Please forgive the long pause between posts. There’s been much on my mind, but even more on my plate. Sometimes life intervenes with well-intentioned publishing plans. So it goes. During the brief hiatus, Platt Retail Institute released their 2Q North American Digital Signage Index (NADSI). For the first time since the index was launched, the vast majority of the quarter-to-quarter index comparisons were negative. In our unusually optimistic world of digital signage, this is close to apocalyptic. While the results were duly publicized in the trade press, there seemed to be little in the way of either consternation or analysis of some dramatically bad indicators for the industry. Perhaps that was because the forward looking Near-Term DS Index, capturing respondents’ 3-6 month outlook, was extremely positive, more in character with the glass-half-full crowd. So was the second quarter an anomaly, an apparition, or an advance warning of pending doom?
The index relies on quarterly responses from a cross section of vendors, network operators and a smattering of consultants and agency types. The second quarter index had 32 respondents, including my company. Each component of the NADSI showed a decline from the first quarter, with the overall index off by 11.21%. Components declining more than the average were Capital expenditures (-11.61%), Screens Deployed in Network (-16.72%), Screens Deployed in Industry (-17.67%), and New/Expanding DOOH Networks (-12.4%). Firm Sales Revenue was off 11.2%, while prices were relatively flat, down 4.98%. These are troubling numbers, particularly the number related to screens deployed, as this is about as good a bellwether as we have for real activity. This trend would seem to have two causal factors. First, existing networks are deploying at a decreasing rate, and second, new networks are not launching in quantities sufficient to pick up the slack. This would likely relate back to flat or reduced ad spending on DOOH networks, as reflected in the index, and quite possibly to the availability of new capital to launch and/or expand networks. Both factors would be worthy of sleepless nights. In somewhat of a surprise, the only industry sub-segment with a positive trend was Agency/Brand, which is odd when seen in the light of reduced spending. That being said, the forward look for revenue, capex and ad spending are all robust.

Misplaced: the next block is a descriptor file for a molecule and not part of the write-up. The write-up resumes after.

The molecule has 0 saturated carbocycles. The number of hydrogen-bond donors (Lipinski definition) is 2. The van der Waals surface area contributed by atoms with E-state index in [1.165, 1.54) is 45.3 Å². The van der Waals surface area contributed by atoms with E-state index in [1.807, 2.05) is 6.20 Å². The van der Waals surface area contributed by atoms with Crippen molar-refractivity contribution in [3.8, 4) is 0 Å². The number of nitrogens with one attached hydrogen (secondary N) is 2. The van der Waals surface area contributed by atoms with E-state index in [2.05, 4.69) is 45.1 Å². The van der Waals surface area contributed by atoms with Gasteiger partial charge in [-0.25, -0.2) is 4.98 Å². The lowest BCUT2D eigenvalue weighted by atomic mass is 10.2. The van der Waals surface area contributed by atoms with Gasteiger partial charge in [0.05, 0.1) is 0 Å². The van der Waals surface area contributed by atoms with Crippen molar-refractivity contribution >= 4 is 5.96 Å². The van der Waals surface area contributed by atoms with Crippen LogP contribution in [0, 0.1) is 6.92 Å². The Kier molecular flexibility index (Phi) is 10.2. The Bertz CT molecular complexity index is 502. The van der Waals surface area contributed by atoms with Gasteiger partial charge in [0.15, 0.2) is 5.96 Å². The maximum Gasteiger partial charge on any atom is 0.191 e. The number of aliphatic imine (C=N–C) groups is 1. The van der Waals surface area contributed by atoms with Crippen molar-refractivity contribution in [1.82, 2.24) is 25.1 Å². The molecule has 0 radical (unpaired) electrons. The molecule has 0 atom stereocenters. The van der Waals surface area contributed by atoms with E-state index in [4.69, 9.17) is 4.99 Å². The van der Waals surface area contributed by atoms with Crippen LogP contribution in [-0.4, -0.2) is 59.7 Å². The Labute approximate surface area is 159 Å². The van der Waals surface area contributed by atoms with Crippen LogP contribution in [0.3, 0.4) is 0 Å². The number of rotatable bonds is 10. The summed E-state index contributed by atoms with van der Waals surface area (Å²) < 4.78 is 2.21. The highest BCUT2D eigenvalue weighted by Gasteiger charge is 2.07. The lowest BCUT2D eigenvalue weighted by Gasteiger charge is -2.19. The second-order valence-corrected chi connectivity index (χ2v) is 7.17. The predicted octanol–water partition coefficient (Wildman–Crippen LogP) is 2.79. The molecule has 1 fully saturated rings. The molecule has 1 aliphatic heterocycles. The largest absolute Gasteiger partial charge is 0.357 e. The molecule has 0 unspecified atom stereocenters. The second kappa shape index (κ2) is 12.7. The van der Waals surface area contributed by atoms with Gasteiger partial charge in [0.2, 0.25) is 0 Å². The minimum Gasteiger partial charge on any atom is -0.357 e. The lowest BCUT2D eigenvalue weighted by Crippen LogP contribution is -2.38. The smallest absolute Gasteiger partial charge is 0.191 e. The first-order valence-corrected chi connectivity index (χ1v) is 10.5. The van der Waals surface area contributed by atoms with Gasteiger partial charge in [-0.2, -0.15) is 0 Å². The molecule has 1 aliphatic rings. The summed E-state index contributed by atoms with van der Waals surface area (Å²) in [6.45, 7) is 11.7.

In the first quarter optimism is generally driven by the annual strong 4Q carryover and a key trade show right before the respondents are polled. But the industry clearly seemed to run out of momentum in the second quarter. The hardware firms, who have the greatest need and an organizational requirement to forecast accurately, were the most negative in the second quarter, but were in a virtual tie for the most optimism looking forward. That would mean that they see firm orders following a quarter of softness. While networks and software firms were also quite optimistic, both of their forecasts tend to get time shifted on a regular basis, and their optimism must be discounted, whereas the hardware folks generally require POs to back up forecasts. So I see the negative trend as indicative of a bad quarter in a bad economy, and a speedbump that we just have to drive over (carefully).
It is easy to blame things on the economy, and respondents seemed to do that when polled on their biggest current challenge. But in truth, the economy has been tanking for far longer than 3 months, so that feels like a cop out. Of more interest, a large number of respondents cited competition as big obstacles in the present and the future, seeming to echo the frequent cries of fragmentation, “me too” products and networks, and the resulting confusion that it causes both buyers and investors. If there is one positive thing that the tough economic situation may do for our industry, it may be the acceleration of a process of natural selection on each edge of the DOOH ecosystem. That, in what we all hope is a recovering global economy, would portend better times for the survivors. Maybe that is the basis for all the go-forward optimism. It will be interesting to see how the 3Q Index turns out, since this will be our first chance to gauge its ability to capture current performance and forecast future trends. Steven Platt, Margot Myers and the PRI team are to be commended for their ongoing contribution to the industry knowledge base.
What do you think? Was this a blip, or is the go-forward optimism unwarranted?